Police escort detained Reuters journalists Kyaw Soe Oo and Wa Lone as they arrive before a court hearing in Yangon, Myanmar, Aug. 20, 2018.
Police escort detained Reuters journalists Kyaw Soe Oo and Wa Lone as they arrive before a court hearing in Yangon, Myanmar, Aug. 20, 2018.

Myanmar's Supreme Court agreed to rule Tuesday on an appeal by two Reuters journalists who have been sentenced to seven years for their news coverage of Myanmar's violent suppression of Rohingya Muslims.

Justice Soe Naing adjourned the case without setting a date for the ruling, but Tuesday's decision means the journalists' lawyers and the judge will meet again.

The judge could sustain the appeal if he determines legal procedures were violated by lower courts. If such violations occurred, lower court rulings would be withdrawn, raising the possibility the reporters could be freed, have their jail terms reduced, or face new judicial action, according to the reporters' lawyer, Khin Maung Zaw. He cited 13 grounds on which he believed judicial procedure was violated.

Khin Maung Zaw, a lawyer of two Reuters journalist
Khin Maung Zaw, a lawyer of two Reuters journalists, Wa Lone and Kyaw Soe Oo, talks to journalists as he leaves the Supreme Court in Naypyitaw, Myanmar, March 26, 2019.

The journalists have been convicted of violating Myanmar's Official Secrets Act. Their conviction has been denounced by rights groups, Western governments and international news organizations. The reporters have been behind bars since they were arrested in December 2017 while investigating a massacre of Rohingya Muslim civilians involving Myanmar soldiers. Their convictions put more pressure on Myanmar leader and Nobel laureate Aung San Suu Kyi, who assumed power in 2016 during a transition from military rule.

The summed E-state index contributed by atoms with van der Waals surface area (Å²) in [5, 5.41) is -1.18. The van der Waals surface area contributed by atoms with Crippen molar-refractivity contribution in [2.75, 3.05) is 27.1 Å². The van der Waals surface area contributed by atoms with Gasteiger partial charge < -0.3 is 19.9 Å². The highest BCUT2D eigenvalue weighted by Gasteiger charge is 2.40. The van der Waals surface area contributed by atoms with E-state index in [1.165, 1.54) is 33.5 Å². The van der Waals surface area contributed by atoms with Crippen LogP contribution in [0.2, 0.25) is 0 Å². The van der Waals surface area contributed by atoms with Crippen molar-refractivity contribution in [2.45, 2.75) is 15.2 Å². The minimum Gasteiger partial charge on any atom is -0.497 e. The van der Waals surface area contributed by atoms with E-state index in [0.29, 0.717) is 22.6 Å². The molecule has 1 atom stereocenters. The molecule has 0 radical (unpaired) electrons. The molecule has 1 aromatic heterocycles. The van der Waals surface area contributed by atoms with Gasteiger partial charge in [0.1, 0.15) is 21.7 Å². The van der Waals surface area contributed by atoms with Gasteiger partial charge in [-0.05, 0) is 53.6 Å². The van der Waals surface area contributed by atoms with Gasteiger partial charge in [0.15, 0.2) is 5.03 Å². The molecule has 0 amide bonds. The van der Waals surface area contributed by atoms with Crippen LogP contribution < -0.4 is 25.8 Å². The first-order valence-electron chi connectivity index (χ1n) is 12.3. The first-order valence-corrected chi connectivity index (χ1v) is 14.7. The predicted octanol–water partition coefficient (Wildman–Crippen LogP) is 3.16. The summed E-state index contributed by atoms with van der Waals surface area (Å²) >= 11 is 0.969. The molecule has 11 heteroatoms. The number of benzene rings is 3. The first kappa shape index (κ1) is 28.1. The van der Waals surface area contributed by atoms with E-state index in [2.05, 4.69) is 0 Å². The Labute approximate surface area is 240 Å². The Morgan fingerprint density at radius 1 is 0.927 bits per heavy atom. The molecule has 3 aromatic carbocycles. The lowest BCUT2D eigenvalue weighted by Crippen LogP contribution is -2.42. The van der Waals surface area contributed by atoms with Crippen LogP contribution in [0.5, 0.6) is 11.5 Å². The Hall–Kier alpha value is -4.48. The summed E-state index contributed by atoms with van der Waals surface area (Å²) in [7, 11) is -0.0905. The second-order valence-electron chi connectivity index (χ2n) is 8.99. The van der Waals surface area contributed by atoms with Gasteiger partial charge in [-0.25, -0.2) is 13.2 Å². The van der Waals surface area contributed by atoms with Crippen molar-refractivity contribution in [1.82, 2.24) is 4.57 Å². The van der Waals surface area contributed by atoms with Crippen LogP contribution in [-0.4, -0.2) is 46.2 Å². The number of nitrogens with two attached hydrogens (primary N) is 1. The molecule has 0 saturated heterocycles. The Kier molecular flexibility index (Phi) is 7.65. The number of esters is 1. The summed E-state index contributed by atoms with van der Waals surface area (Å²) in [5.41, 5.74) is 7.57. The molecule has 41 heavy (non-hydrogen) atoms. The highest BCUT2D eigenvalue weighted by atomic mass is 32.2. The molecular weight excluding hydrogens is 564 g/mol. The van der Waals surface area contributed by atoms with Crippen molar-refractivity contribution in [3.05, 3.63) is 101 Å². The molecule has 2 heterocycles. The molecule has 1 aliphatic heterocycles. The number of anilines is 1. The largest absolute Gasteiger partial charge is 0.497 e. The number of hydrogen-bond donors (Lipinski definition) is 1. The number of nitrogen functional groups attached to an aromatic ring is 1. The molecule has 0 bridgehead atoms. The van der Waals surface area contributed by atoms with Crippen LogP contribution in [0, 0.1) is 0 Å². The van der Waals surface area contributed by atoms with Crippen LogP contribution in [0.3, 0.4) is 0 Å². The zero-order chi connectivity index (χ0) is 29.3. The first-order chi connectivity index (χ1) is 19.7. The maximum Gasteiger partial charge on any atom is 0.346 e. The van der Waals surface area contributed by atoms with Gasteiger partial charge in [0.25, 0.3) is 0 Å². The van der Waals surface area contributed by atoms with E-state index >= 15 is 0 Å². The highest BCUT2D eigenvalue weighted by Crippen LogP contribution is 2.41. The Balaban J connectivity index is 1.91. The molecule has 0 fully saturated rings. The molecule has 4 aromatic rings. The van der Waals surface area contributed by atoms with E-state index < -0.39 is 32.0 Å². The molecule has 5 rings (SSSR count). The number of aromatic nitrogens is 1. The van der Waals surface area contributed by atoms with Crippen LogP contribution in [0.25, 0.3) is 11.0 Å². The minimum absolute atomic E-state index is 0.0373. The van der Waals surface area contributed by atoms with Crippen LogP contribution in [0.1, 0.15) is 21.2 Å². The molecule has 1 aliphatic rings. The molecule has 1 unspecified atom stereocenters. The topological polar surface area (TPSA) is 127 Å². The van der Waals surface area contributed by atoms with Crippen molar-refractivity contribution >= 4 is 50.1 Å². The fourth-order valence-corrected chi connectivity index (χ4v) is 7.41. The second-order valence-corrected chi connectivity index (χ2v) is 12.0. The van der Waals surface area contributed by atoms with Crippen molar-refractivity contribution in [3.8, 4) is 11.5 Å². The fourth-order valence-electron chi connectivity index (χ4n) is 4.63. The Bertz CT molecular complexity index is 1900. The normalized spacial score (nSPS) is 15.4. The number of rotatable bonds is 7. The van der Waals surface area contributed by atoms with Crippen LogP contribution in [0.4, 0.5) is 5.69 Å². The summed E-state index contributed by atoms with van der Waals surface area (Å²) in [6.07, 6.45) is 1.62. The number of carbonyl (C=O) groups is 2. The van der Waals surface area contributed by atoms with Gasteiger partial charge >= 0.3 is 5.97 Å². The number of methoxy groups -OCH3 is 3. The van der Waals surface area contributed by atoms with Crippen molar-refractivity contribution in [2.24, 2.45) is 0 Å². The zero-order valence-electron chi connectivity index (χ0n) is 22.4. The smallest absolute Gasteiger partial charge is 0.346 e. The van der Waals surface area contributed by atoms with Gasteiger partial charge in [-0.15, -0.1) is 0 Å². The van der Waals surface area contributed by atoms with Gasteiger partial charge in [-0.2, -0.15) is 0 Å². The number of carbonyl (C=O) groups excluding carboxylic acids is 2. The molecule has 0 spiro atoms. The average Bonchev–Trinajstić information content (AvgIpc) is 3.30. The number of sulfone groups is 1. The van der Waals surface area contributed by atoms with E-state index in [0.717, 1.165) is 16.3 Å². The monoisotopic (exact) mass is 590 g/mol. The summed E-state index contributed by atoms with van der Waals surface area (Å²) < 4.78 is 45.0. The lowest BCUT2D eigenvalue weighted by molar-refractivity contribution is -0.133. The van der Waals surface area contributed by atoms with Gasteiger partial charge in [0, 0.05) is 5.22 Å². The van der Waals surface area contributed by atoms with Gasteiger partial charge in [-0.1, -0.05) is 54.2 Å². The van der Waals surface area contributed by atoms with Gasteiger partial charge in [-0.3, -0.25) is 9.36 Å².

Supporters of reporters Wa Lone and Kyaw Soe Oo maintain they were framed because of the government's displeasure over reporting of its military crackdown on the ethnic Rohingya minority group in Rakhine state.

Critics, including the United Nations, have described Myanmar's military campaign as ethnic cleansing or genocide. U.N. investigators said last August that, "Top military commanders in Myanmar should be investigated and prosecuted for the 'gravest' crimes against civilians under international law, including genocide."

Steve Butler of the Committee to Protect Journalists told VOA's Burmese language service the reporters' arrests were a "sham," and added, the "evidence is not credible and they never should have been convicted."

More than 730,000 Rohingya have fled to neighboring Bangladesh since the crackdown began in August 2017, according to U.N. estimates.